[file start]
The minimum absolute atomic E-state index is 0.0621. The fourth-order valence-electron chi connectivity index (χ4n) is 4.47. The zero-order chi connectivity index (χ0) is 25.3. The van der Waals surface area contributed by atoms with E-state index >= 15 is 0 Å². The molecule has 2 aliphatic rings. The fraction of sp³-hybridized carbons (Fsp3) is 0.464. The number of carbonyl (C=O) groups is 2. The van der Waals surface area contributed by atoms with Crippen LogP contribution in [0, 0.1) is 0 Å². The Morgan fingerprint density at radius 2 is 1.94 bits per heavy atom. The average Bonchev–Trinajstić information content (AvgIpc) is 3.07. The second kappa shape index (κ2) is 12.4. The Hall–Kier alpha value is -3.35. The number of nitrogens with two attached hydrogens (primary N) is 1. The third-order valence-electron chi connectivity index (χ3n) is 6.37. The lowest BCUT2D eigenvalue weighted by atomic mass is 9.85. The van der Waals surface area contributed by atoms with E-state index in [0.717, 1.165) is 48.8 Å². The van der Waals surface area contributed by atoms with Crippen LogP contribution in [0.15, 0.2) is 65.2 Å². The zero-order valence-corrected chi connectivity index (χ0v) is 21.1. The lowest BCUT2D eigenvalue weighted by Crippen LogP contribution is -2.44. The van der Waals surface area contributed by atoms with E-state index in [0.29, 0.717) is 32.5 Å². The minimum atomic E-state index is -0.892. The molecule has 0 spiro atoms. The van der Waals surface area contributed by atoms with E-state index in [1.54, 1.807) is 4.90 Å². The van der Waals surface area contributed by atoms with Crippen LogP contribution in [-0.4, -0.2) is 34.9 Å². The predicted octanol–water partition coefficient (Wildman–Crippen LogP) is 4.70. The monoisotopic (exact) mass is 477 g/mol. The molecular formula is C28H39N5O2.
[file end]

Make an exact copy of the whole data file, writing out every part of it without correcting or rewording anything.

The minimum absolute atomic E-state index is 0.0621. The fourth-order valence-electron chi connectivity index (χ4n) is 4.47. The zero-order chi connectivity index (χ0) is 25.3. The van der Waals surface area contributed by atoms with E-state index >= 15 is 0 Å². The molecule has 2 aliphatic rings. The fraction of sp³-hybridized carbons (Fsp3) is 0.464. The number of carbonyl (C=O) groups is 2. The van der Waals surface area contributed by atoms with Crippen LogP contribution in [0, 0.1) is 0 Å². The Morgan fingerprint density at radius 2 is 1.94 bits per heavy atom. The average Bonchev–Trinajstić information content (AvgIpc) is 3.07. The second kappa shape index (κ2) is 12.4. The Hall–Kier alpha value is -3.35. The number of nitrogens with two attached hydrogens (primary N) is 1. The third-order valence-electron chi connectivity index (χ3n) is 6.37. The lowest BCUT2D eigenvalue weighted by atomic mass is 9.85. The van der Waals surface area contributed by atoms with E-state index in [0.717, 1.165) is 48.8 Å². The van der Waals surface area contributed by atoms with Crippen LogP contribution in [0.15, 0.2) is 65.2 Å². The zero-order valence-corrected chi connectivity index (χ0v) is 21.1. The lowest BCUT2D eigenvalue weighted by Crippen LogP contribution is -2.44. The van der Waals surface area contributed by atoms with E-state index in [0.29, 0.717) is 32.5 Å². The minimum atomic E-state index is -0.892. The molecule has 0 spiro atoms. The van der Waals surface area contributed by atoms with E-state index in [1.54, 1.807) is 4.90 Å². The van der Waals surface area contributed by atoms with Crippen LogP contribution in [-0.4, -0.2) is 34.9 Å². The predicted octanol–water partition coefficient (Wildman–Crippen LogP) is 4.70. The monoisotopic (exact) mass is 477 g/mol. The molecular formula is C28H39N5O2.